Matzke Fine Art Gallery and Sculpture Park has many of our members’ sculptures and is a strong supporter of our stone carving community. If you have not contacted Karla (This email address is being protected from spambots. You need JavaScript enabled to view it.) about showing your work, please do. Recently, Karla has been hosting our hand carving retreat. This year it will be April 24, 25 and 26. Sue Taves will be guest instructor and there will be a show and opening the evening of April 25.

It’ll be a busy spring and summer. I am looking forward to seeing your work in the upcoming shows.
Be mindful, positive, and Carve Proud,



President's Message Nov-Dec 2014

I recently found myself in a conversation with a group of people about selecting art for a show. The topic of “art and craft” came up and I found myself saying: it’s art when the hand is not certain of where it is going before it starts. Otherwise it’s craft.
Carl Nelson

It seemed to make sense and yet so much was left out. Whose hand? Going where? Starting when? Where did I get such a notion? Why does it matter?

On reflection, I realized my point of view is synthesized from Denis Dutton’s The Art Instinct,The Principles of Art by R.G. Collingwood and talks with Batya Friedman and Lee Gass. Collingwood’s point was that skilled work is purposefully directed toward a final product or designed artifact. The craftsman knows in advance what the end product will look like while the artist, still requiring skill and technique, does not know, when starting out, what the end state of the finished piece will be.

While Dutton said, We pay craftsmen to paint houses or repair clocks because of the dependability of learned techniques: these people know what they are doing. But in the sense of using skill to produce a preconceived result, creative artists strictly speaking never know what they’re doing.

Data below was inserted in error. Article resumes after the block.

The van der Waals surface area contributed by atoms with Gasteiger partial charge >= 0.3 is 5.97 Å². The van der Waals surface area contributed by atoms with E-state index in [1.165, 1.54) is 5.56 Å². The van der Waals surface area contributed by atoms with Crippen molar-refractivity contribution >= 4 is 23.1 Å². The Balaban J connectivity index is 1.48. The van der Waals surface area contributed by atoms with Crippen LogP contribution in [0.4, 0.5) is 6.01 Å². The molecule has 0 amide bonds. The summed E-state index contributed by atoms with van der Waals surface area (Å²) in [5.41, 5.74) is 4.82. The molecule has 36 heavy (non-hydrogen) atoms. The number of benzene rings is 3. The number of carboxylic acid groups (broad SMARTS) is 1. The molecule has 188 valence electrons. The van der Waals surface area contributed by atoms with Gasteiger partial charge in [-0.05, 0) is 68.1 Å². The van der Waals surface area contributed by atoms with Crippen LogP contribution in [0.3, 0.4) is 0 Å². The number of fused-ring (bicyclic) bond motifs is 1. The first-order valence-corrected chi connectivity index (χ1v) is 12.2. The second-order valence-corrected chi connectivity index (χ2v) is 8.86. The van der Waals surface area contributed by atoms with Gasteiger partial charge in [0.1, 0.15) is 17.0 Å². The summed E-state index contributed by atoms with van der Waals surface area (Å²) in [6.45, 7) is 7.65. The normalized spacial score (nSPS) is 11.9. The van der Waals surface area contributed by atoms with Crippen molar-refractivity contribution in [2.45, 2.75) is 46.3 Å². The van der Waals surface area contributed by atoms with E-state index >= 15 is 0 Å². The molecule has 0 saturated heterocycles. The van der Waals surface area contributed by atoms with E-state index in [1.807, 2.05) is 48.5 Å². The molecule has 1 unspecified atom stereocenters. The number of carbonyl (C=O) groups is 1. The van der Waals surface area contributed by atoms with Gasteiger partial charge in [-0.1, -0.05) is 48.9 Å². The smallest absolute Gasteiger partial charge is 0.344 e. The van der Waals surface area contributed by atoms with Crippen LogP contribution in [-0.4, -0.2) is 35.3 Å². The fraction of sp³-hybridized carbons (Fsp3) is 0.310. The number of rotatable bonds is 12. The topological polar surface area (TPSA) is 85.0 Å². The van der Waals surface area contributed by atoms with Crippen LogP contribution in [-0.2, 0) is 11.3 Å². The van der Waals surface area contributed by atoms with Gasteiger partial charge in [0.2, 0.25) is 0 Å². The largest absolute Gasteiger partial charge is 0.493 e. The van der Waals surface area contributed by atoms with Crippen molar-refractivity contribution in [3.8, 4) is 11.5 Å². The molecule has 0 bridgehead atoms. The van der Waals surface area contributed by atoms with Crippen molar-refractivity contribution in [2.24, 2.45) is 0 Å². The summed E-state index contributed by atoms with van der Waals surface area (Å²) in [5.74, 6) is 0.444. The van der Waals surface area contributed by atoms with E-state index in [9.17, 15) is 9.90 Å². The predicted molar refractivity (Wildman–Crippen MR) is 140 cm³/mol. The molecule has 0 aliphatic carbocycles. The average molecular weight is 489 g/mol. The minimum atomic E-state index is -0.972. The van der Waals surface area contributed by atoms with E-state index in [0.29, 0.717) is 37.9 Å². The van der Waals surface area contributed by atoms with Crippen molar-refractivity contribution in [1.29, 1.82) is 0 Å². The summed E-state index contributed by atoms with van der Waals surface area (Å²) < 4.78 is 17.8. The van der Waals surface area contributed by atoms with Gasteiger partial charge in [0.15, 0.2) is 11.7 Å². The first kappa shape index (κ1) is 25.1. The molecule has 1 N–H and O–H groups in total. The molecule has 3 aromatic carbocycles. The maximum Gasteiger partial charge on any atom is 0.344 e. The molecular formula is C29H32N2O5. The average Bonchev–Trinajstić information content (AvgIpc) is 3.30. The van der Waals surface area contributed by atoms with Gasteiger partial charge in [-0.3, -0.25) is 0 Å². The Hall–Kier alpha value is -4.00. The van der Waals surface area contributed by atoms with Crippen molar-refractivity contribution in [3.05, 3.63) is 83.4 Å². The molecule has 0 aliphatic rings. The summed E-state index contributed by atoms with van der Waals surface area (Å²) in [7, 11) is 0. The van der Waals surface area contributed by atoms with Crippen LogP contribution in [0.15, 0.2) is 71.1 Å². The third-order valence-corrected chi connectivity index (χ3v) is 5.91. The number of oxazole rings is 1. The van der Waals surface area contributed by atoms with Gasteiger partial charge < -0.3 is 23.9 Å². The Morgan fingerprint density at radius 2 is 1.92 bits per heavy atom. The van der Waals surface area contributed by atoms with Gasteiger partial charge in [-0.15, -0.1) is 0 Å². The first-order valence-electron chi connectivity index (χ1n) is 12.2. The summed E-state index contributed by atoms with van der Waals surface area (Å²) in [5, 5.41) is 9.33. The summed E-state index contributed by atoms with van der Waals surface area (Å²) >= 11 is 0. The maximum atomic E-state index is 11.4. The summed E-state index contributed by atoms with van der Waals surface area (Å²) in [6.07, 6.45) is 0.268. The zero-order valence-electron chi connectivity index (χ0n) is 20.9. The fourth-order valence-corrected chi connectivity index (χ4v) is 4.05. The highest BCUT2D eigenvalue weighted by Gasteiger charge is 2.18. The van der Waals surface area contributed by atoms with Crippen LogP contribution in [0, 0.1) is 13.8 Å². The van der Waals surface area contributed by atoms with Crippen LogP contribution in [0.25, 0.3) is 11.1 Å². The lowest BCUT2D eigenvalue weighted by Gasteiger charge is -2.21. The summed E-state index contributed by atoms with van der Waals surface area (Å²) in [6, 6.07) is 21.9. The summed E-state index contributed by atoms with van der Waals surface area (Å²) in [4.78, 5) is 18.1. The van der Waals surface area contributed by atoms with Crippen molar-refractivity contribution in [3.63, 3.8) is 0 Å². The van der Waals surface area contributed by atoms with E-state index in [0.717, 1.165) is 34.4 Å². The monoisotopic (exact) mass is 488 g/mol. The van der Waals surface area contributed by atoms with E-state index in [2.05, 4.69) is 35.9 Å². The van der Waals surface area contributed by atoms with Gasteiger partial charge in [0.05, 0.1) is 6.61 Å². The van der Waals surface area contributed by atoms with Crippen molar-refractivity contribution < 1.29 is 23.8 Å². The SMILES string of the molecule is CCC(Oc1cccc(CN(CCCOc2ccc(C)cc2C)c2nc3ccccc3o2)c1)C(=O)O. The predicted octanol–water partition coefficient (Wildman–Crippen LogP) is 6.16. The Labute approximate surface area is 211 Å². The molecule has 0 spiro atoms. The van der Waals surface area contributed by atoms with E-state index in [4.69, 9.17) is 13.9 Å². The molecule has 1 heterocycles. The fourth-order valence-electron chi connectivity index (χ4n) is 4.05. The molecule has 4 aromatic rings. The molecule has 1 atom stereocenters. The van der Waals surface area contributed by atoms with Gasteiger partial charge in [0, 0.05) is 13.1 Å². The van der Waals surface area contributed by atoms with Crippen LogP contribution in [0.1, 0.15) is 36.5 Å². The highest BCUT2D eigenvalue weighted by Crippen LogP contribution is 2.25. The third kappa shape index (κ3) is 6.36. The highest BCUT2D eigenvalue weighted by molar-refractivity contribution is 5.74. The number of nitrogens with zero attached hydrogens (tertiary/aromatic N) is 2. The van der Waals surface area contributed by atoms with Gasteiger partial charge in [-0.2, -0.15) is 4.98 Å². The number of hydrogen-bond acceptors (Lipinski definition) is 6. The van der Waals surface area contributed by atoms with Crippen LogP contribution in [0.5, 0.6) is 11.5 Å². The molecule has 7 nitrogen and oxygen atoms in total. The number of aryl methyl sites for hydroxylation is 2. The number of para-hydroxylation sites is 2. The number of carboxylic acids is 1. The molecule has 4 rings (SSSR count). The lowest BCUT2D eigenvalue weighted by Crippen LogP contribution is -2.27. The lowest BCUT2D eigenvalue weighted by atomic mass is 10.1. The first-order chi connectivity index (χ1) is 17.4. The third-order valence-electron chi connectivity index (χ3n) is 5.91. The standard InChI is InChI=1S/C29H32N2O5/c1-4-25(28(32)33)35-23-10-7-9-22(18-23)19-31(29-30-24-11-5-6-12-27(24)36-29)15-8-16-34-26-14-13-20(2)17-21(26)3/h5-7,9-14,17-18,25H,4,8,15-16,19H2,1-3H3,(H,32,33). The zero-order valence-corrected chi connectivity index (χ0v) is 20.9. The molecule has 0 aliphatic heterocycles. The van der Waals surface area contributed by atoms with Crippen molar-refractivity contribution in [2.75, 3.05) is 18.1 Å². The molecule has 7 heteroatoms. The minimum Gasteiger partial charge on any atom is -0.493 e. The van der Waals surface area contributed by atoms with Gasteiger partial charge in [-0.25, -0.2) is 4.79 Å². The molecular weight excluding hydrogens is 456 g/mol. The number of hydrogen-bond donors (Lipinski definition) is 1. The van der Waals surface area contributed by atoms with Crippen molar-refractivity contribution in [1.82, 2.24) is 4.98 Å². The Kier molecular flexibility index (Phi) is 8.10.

Assuming skills and technical ability are the same, the distinction is about intent and goal of an effort.

In an email exchange with Lee Gass his summary was: … a difference between an artist and a craftsman is that the craftsman knows, and can know, the desired outcome. If so, it would mean that a craftsman could plan things in detail. List steps. Make a recipe. Follow it. At least to some extent, according to this idea, an artist must discover the pathway while he walks it, as Antonio Machado suggested about life in general.

In the Artist/Craftsman way of thinking, where does the designer fit in? This question comes to mind, because I have been working with Batya Friedman to set up the January 17th evening workshop: Art, Design, and Intention – All to What End?  She speaks of two different worlds:, …the designer is  intentionally interventionist with a goal of effecting change of some sort, be it imagining a new "thing", a new technology, or a new social structure; in contrast the artist is accountable to form and beauty — magic in the universe. Artists may or may not choose to engage with social or political change. Both designers and artists typically remain open throughout their processes to the direction their work may take them. They are often surprised by what emerges in the end.

Lee Gass thinks we are all designers and some of our work is art.  Where, in your work with stone, do you see your Art, Design, and Craft?  

I leave that as something for you to ponder while you work with your stone. May the coming months be ones of discovery and magic.